With the onset of the Onin War in Kyoto (1467-1477) and the breakdown of the Ashikaga Shogunate system, the Sengoku (戦国時代) period went into full swing. The Sengoku period (戦国時代), the period of the country at war, created a time of constant warfare between rival Daimyo lords thus greatly increasing the need for weapons. A side effect of this increased demand was that the quality and effort that went into producing the outstanding Bizen (備前) swords of the Ôei (応永) era was in danger of becoming lost.
Because of the solid groundwork in sword production that was laid in the Ôei Bizen (応永備前) period and before, Bizen (備前) smiths were able to produce large numbers of powerful swords for practical use. Also, since geographically Bizen Province (備前), thanks to the Yoshii River, had a ready supply of top quality sand iron, it was relatively easy to obtain the iron necessary for manufacturing swords in quantity.
While it is popularly believed that all of the swords made during this period of constant warfare were mass produced swords of low quality, that would be a mistake. Among the blades of the Sue-koto (末古刀) period, there are a large number of what are known as chumon-uchi blades. These were special ordered blades often having inscriptions of the person ordering the blade. Additionally, these carefully crafted blades are signed differently than are the mass produced blades (kazu-uchi mono). They are signed by the smith using the kanji,Bizen no Kuni Jû(備前國住) followed by his full given name and they are usually dated. Smiths like Kiyomitsu and some of the Sukesada smiths have left many outstanding blades. One of the most respected and outstanding of these smiths was Yosazaemonjô Sukesada (与三左衛門尉佐定).
Let’s look at the typical characteristics of the works of the Shodai Yosazaemonjô Sukesada and the Nidai:
SUGATA: Uchigatana were the main swords produced in this period, followed by the hira-zukuri wakizashi, tanto of either hira-zukuri or moroha-zukuri shape, and naginata. Uchigatana during this period generally have a length of 63-66 cm, deep saki-zori, wide mihaba, thick kasane, full hiraniku, relatively small kissaki, and stout sugata. The nakago is generally short, to allow for single-handed use.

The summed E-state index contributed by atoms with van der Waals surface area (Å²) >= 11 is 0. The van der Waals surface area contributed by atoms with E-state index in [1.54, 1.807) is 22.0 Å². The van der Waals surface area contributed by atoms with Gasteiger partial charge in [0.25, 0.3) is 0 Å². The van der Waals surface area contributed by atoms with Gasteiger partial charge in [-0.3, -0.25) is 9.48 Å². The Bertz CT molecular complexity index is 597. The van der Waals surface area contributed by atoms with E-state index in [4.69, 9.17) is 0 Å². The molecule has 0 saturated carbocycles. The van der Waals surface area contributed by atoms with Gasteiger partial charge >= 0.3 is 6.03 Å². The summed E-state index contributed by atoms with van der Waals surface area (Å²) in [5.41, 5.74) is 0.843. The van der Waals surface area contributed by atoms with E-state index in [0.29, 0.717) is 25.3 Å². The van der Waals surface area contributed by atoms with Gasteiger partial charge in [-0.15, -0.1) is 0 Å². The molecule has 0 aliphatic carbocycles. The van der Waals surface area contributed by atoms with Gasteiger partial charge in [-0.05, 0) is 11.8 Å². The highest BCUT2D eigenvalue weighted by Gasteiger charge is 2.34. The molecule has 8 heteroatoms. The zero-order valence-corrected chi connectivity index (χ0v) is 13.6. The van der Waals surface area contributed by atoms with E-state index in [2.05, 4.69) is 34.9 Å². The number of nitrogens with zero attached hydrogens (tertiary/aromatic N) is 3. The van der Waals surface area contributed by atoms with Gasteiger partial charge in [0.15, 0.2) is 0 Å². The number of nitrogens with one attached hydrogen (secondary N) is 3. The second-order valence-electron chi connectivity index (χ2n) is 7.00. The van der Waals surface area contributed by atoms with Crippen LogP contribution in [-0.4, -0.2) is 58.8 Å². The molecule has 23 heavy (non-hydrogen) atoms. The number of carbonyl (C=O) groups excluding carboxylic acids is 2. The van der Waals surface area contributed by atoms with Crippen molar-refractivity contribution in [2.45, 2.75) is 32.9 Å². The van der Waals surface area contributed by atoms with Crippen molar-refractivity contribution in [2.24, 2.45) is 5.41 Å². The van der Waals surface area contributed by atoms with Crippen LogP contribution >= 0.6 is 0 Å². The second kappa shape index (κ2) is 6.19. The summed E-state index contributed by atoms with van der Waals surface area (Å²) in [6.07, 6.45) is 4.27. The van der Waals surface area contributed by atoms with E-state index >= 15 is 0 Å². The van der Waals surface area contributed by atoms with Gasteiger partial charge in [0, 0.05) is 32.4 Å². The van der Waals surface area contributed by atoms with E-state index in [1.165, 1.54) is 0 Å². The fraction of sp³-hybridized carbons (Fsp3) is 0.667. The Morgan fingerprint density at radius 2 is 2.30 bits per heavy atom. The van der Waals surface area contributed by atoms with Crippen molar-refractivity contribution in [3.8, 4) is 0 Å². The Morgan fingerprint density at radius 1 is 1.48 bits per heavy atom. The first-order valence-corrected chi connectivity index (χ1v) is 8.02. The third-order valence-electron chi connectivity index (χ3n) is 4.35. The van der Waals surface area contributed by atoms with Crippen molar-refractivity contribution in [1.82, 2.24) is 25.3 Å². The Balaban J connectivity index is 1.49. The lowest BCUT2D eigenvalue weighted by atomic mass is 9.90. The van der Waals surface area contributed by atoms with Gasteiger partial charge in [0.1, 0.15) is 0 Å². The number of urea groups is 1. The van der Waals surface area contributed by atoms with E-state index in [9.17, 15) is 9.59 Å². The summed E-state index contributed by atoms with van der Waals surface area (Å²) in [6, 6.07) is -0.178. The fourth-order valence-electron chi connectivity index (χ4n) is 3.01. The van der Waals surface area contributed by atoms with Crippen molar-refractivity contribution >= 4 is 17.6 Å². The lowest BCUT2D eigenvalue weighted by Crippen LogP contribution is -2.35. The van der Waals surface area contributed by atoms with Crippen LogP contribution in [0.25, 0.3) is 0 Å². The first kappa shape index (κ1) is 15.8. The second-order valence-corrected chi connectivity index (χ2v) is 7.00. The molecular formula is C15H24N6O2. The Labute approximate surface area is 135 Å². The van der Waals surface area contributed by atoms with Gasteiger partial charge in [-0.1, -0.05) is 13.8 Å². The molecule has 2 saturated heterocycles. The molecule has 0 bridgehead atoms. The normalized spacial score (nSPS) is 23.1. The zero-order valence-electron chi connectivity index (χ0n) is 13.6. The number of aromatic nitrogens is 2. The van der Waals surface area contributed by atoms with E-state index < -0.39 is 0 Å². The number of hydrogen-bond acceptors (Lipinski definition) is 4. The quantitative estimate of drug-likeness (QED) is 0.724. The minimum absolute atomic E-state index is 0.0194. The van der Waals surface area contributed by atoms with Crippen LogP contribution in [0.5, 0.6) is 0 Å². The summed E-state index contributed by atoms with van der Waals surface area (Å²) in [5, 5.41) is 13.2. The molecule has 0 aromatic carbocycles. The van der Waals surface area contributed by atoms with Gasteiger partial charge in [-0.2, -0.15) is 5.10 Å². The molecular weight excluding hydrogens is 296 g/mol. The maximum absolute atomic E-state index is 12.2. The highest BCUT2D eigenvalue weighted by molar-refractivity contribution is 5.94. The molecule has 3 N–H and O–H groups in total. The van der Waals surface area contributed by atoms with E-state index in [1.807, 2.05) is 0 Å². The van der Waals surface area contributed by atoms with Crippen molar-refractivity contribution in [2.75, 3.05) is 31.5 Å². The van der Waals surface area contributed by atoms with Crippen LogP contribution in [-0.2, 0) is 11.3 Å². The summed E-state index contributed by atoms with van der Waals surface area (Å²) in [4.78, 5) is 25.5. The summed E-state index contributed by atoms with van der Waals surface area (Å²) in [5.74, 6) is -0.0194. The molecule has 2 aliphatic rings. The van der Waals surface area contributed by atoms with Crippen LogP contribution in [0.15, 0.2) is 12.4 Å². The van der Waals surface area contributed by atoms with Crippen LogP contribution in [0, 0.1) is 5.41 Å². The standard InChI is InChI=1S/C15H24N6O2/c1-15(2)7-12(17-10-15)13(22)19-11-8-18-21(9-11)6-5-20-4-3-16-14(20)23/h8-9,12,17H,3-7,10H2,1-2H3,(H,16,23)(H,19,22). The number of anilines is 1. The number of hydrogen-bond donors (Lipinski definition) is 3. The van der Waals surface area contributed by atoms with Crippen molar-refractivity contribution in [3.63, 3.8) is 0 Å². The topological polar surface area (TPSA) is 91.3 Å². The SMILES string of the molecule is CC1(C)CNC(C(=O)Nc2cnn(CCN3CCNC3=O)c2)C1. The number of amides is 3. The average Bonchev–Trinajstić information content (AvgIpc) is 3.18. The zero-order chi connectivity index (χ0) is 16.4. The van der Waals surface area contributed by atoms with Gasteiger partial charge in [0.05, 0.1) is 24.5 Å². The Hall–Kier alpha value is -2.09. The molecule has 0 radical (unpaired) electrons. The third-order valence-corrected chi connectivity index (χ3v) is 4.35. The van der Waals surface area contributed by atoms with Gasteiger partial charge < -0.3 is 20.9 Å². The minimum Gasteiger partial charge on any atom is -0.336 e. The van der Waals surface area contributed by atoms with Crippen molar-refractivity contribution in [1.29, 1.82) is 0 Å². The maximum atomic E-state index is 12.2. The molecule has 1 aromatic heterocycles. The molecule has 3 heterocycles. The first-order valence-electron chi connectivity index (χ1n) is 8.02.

However, we find many swords by Yosazaemonjô (与三左衛門尉) that were of 2 shaku 2 sun or even 2 shaku 4 sun in length. His blades with have a stronger koshi-zori with a wide mihaba. Some of his works will have the kissaki made in the ikubi kissaki style reminding us of the Kamakura era.
Just before the start of the Shinto era, we find longer katana ranging from 72 to 75 cm. At this time the saki–zori is relatively shallow. The nakago became longer for two-hand use. Thus it seems that the rest of the smiths eventually caught up with Yosazaemonjô (与三左衛門尉).
During this period of the 1500’s sun-zumari tantô (shorter than 8.5 sun) and moroha-zukuritantô were very popular. Other than the moroha-zukuri tantô, they were hira-zukuri with a takenoko-zori with the width tapering from the machi towards the kissaki.
Sun-nobi tantô will be found at times and they are about 9 sun in length. They will be in hira-zukuri with no sori, the mihaba will be wide and there will be fukura. The kasane is made thick in proportion to the length of the blade.
JIHADA: His kitae will generally be an itame mixed with some fine ko-mokume containing some loose as well as straight-grained areas. Blades with a fine ko-mokume hada with jinie are also found and the utsuri is neither clear nor distinct. There will be outstanding ji-nie and many chikei in the ji.
HAMON: On the whole the width of the hamon will not vary greatly throughout the length of the blade. Also, there will not be much difference in the sizes of the midare. The yakiba is nioi based as one would expect with Bizen school blades. There will be koshi biraki midare made very gently and this is one of the important traits of the Sodai Yosazaemonjô and his son, the Nidai. Occasionally hitatsura hamon will be found.
Each top of the midare has a peculiar shape which is called “kane-no-hasami” (crab’s claw). O-midare, nie-kuzure, and hitatsura are also seen. In the case of hiro-suguha, they are formed in o-notare and the edge of the hamon will be yaki-kuzure becoming ko-midare.
Regarding tantô, the width of the yakiba is made wide and in nioi. The pattern will have the koshi biraki midare in a large pattern and for the size of the blade it is made very gently. Suguha blades are seen at times and the manner in which this is made will be exactly like that of the katana or wakizashi.
With sun-nobi tantô the hamon is either hoso-suguha or the very gentle koshi biraki midare. The jitetsu will be in a ko-mokume hada with the grain of the steel standing out somewhat.
BÔSHI: When the bôshi is midare-komi, it is in proportion to and a continuation of the hamon from the lower part of the blade. The kaeri will be made deep. In tantô the kaeri can be shorter. If the tantô is a moriha-zukuri, the kaeri will continue all the way down the mune to the mune-machi. The pattern of the yakiba is exactly the same as that of the cutting side of the blade.
NAKAGO: Short and relatively less tapered nakago are found. Cho–mei (long signature) is standard in the case of custom -made works. Also included on the nakago are dates, second names (given names), and sometimes the owner’s name.